Hi-Tech Repairs: Auto Servicing From The FrontlinesHi-Tech Repairs: Auto Servicing From The Frontlines

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Hi-Tech Repairs: Auto Servicing From The Frontlines

This is Joe and I am so excited that I have landed an auto mechanic apprenticeship. I've never wanted to do anything else. I grew up watching dad tinkering with his car on weekends and the desire to be around grease and oil has been in my veins ever since. Even though I've only been training for a year, I've learnt that car servicing and repairs are different from when I used to watch my dad. These days it is very hi-tech and involves researching online manuals when a less common car comes in. It has really made me aware that mechanics need to be well-qualified and dedicated to their job as carelessness can put you in serious danger. I want everyone to understand the complexities of auto servicing these days and this journal is the result. I wish the very best for you and your car. Take care.

If You're New to Boating, What Do You Need to Know about Trailer Brakes?

If you intend to tow a heavy boat on a trailer, that trailer must be equipped with a fully capable and competent braking system. Several different setup types are used, and you will need to be familiar with what you're dealing with. You'll also want to pay close attention to maintenance, which is especially important given the nature of what you are towing. So, what do you need to be aware of going forward?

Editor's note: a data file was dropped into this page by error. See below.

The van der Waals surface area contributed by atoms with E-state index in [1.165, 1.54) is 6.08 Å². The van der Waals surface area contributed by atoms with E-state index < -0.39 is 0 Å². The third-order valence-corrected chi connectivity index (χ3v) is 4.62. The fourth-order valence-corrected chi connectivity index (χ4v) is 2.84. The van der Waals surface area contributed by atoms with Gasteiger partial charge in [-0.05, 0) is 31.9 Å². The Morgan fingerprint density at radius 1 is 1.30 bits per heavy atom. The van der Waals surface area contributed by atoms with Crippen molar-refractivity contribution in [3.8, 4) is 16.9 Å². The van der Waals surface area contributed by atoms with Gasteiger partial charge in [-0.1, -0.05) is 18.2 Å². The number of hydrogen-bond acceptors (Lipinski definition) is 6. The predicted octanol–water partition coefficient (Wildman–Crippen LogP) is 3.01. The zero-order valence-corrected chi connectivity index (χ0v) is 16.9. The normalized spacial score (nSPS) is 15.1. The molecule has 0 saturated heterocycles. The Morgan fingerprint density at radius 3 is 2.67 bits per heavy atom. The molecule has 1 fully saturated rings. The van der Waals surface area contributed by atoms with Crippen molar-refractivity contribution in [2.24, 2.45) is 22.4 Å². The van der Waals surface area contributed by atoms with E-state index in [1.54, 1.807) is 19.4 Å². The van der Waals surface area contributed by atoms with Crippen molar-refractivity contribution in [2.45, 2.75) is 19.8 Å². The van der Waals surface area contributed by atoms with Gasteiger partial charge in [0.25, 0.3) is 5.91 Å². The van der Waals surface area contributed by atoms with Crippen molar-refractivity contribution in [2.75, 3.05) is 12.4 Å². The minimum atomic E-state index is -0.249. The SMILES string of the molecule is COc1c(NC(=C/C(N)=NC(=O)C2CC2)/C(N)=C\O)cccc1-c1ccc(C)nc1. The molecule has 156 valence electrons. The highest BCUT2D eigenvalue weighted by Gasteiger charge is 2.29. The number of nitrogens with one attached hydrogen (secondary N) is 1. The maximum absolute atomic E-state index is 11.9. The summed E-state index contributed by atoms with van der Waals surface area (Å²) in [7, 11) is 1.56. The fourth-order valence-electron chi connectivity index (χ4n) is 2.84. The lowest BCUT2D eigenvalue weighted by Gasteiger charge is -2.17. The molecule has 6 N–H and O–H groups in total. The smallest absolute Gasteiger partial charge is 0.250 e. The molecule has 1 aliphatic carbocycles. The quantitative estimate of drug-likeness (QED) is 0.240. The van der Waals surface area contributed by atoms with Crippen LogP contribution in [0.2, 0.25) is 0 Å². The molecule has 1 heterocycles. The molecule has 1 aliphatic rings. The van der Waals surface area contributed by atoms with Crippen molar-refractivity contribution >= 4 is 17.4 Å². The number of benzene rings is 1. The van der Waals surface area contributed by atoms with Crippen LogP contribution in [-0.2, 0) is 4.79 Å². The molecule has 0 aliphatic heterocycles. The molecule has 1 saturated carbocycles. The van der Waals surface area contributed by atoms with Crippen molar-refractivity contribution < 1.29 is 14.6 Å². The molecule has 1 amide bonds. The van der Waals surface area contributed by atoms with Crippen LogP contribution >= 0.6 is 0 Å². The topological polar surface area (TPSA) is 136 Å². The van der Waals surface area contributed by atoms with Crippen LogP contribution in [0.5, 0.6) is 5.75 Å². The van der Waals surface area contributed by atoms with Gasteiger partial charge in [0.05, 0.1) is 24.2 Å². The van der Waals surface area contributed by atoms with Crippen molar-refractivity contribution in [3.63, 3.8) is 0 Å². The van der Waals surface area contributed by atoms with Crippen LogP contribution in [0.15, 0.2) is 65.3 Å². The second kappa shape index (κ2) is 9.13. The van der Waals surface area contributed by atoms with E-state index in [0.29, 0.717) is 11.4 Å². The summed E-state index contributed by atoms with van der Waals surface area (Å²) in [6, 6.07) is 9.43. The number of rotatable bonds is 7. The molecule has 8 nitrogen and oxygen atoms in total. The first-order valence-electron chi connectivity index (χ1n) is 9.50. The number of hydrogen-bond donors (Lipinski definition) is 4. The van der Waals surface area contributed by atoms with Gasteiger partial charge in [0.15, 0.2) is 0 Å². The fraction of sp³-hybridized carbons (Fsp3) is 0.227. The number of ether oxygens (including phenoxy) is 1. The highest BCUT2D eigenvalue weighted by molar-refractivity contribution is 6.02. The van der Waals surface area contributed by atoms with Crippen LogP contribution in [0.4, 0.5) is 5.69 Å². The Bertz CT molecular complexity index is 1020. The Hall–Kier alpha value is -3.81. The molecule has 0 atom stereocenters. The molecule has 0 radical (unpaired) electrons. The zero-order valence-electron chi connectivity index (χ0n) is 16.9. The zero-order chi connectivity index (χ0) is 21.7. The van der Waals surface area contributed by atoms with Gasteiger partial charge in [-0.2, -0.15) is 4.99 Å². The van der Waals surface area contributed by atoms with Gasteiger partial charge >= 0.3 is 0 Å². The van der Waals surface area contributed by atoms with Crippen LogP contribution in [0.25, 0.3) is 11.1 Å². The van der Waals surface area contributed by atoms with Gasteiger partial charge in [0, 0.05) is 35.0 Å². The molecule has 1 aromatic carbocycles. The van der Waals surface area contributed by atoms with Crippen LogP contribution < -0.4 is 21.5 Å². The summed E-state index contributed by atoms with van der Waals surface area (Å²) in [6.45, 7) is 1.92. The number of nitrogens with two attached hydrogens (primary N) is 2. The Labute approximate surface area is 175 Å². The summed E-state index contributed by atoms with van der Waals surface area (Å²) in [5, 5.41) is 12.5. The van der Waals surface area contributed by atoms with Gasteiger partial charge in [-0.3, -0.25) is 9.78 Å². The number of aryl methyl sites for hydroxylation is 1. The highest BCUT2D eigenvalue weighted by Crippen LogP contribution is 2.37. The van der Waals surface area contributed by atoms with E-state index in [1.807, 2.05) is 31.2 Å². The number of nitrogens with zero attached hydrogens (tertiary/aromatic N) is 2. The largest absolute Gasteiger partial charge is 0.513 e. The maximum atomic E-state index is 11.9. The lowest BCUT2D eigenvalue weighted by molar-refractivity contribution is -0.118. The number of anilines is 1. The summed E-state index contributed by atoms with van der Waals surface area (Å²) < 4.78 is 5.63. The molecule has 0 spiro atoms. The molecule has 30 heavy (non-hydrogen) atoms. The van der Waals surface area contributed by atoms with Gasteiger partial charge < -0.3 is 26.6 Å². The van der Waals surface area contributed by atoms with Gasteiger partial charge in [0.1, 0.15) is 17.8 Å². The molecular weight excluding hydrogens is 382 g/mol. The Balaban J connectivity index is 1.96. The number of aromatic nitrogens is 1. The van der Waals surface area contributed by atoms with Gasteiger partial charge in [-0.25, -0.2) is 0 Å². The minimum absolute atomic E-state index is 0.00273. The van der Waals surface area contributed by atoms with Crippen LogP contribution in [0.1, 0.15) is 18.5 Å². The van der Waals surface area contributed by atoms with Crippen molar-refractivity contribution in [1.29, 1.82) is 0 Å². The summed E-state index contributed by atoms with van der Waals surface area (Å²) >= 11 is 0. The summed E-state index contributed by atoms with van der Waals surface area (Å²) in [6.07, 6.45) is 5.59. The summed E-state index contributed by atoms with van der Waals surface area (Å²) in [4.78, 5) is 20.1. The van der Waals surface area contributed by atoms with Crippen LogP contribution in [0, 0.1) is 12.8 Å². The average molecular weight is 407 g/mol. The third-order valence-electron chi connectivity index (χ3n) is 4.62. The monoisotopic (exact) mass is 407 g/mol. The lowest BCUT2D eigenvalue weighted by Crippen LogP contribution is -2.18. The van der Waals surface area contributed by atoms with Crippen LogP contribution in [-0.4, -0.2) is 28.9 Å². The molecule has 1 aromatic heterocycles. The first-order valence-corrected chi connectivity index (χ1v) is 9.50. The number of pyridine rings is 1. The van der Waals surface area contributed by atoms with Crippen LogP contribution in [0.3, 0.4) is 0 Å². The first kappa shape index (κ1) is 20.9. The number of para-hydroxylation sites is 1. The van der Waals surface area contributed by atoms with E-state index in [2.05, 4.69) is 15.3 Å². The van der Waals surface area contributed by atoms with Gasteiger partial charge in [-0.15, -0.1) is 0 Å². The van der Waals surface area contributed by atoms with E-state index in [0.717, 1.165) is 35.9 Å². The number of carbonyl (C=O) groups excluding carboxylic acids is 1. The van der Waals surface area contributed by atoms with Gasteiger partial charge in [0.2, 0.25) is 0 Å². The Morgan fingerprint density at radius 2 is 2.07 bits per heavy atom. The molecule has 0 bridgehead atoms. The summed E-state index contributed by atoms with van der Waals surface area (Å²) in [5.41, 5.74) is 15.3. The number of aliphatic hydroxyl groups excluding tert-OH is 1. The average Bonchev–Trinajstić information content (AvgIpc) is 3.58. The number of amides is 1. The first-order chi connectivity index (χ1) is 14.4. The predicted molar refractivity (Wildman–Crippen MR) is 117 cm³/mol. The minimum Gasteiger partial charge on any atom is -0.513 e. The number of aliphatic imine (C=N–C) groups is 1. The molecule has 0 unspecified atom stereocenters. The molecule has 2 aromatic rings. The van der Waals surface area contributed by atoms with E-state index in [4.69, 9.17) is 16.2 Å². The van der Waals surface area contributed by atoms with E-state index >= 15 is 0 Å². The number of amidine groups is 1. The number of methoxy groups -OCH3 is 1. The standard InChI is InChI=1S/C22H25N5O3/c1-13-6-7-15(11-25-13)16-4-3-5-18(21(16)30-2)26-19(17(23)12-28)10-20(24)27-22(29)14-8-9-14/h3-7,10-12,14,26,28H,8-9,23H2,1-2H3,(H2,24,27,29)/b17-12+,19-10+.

How Trailer Braking Systems Work

Trailer braking systems can typically be divided into two separate categories. You may have a system that is connected to the brake pedal in your towing vehicle and is electrically operated. When you apply the brakes, the system will detect the rate of deceleration and send a current through to your trailer brakes to energise a magnet. This system will automatically adjust the movement of the trailer brakes to the movement of the brake pedal.

Alternatively, your trailer may have a surge coupler mounted near the towbar. Inside will be a hydraulic master cylinder, and when you apply the brakes, the plunger will automatically surge, applying pressure to the master cylinder mounted next to each wheel.

Drum Brakes

Typically, drum brakes will be fitted to the trailer, and these will usually feature a single piston on each side. The drum brakes can be used with surge and electric mechanisms, but a different setup will be required, and you cannot mix and match. In other words, you cannot use replacement parts that are designed for a hydraulic system on an electrically operated setup.

What to Look out for

You will need to regularly check your trailer brakes' condition, as the wheels will spend some of their time immersed in saltwater. In particular, look closely at the brake fluid and inspect this for signs of water contamination, unwanted sediment and rust. Look at the drums, shoes and return springs for more evidence of corrosion, and check to see that everything moves without restriction. If it doesn't, you will need to replace the relevant parts.

Additional Attention to Electric Brakes

If your trailer does have an electrically activated brake system, pay even closer attention. While the installation will have been designed to take into account the presence of water, you will still need to check the electrical connectors, magnets and inbuilt battery during a scheduled service.

Scheduling Your Service Visit

Get into the habit of scheduling a service visit for your trailer at the same time as you make an appointment for your towing vehicle. If you do this, you should run into fewer problems and less disruption to your new boating activity.